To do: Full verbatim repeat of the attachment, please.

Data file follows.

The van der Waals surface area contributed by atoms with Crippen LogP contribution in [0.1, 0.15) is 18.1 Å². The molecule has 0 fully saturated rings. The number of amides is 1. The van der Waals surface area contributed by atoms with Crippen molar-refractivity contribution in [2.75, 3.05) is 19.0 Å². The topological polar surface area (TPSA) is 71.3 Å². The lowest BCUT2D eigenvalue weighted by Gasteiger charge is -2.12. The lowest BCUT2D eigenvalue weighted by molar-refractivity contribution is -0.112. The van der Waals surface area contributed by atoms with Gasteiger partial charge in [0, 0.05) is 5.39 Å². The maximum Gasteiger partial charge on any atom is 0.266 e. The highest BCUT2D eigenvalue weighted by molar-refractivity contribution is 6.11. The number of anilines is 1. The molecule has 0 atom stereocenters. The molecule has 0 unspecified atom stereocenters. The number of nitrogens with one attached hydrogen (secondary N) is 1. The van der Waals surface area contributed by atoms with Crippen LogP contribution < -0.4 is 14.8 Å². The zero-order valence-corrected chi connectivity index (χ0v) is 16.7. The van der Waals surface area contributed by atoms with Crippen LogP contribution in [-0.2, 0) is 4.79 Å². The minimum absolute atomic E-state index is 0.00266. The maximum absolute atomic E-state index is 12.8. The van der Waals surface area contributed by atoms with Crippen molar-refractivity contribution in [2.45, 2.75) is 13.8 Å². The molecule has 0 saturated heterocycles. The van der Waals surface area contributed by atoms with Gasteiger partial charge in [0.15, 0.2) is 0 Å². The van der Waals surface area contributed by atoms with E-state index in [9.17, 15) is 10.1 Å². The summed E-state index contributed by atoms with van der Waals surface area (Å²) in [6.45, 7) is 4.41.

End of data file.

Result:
The van der Waals surface area contributed by atoms with Crippen LogP contribution in [0.1, 0.15) is 18.1 Å². The molecule has 0 fully saturated rings. The number of amides is 1. The van der Waals surface area contributed by atoms with Crippen molar-refractivity contribution in [2.75, 3.05) is 19.0 Å². The topological polar surface area (TPSA) is 71.3 Å². The lowest BCUT2D eigenvalue weighted by Gasteiger charge is -2.12. The lowest BCUT2D eigenvalue weighted by molar-refractivity contribution is -0.112. The van der Waals surface area contributed by atoms with Gasteiger partial charge in [0, 0.05) is 5.39 Å². The maximum Gasteiger partial charge on any atom is 0.266 e. The highest BCUT2D eigenvalue weighted by molar-refractivity contribution is 6.11. The number of anilines is 1. The molecule has 0 atom stereocenters. The molecule has 0 unspecified atom stereocenters. The number of nitrogens with one attached hydrogen (secondary N) is 1. The van der Waals surface area contributed by atoms with Crippen LogP contribution < -0.4 is 14.8 Å². The zero-order valence-corrected chi connectivity index (χ0v) is 16.7. The van der Waals surface area contributed by atoms with Crippen LogP contribution in [-0.2, 0) is 4.79 Å². The minimum absolute atomic E-state index is 0.00266. The maximum absolute atomic E-state index is 12.8. The van der Waals surface area contributed by atoms with Crippen molar-refractivity contribution in [2.45, 2.75) is 13.8 Å². The molecule has 0 saturated heterocycles. The van der Waals surface area contributed by atoms with Gasteiger partial charge in [0.15, 0.2) is 0 Å². The van der Waals surface area contributed by atoms with E-state index in [9.17, 15) is 10.1 Å². The summed E-state index contributed by atoms with van der Waals surface area (Å²) in [6.45, 7) is 4.41.